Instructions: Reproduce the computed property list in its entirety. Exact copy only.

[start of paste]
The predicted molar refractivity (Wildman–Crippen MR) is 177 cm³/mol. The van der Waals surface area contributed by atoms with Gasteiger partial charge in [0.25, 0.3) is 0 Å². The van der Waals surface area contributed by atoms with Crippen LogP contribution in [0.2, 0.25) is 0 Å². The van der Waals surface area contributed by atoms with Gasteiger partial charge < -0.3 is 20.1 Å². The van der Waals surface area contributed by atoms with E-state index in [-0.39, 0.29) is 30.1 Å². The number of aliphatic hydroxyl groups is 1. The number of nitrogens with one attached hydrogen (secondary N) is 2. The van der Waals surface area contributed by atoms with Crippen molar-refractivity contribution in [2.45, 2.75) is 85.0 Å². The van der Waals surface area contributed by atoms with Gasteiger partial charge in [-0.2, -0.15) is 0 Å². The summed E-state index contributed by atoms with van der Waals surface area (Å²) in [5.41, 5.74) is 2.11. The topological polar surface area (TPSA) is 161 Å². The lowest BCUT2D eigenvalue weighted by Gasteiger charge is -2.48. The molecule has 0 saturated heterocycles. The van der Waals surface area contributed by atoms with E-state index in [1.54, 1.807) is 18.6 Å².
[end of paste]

The predicted molar refractivity (Wildman–Crippen MR) is 177 cm³/mol. The van der Waals surface area contributed by atoms with Gasteiger partial charge in [0.25, 0.3) is 0 Å². The van der Waals surface area contributed by atoms with Crippen LogP contribution in [0.2, 0.25) is 0 Å². The van der Waals surface area contributed by atoms with Gasteiger partial charge < -0.3 is 20.1 Å². The van der Waals surface area contributed by atoms with E-state index in [-0.39, 0.29) is 30.1 Å². The number of aliphatic hydroxyl groups is 1. The number of nitrogens with one attached hydrogen (secondary N) is 2. The van der Waals surface area contributed by atoms with Crippen molar-refractivity contribution in [2.45, 2.75) is 85.0 Å². The van der Waals surface area contributed by atoms with Gasteiger partial charge in [-0.2, -0.15) is 0 Å². The summed E-state index contributed by atoms with van der Waals surface area (Å²) in [5.41, 5.74) is 2.11. The topological polar surface area (TPSA) is 161 Å². The lowest BCUT2D eigenvalue weighted by Gasteiger charge is -2.48. The molecule has 0 saturated heterocycles. The van der Waals surface area contributed by atoms with E-state index in [1.54, 1.807) is 18.6 Å².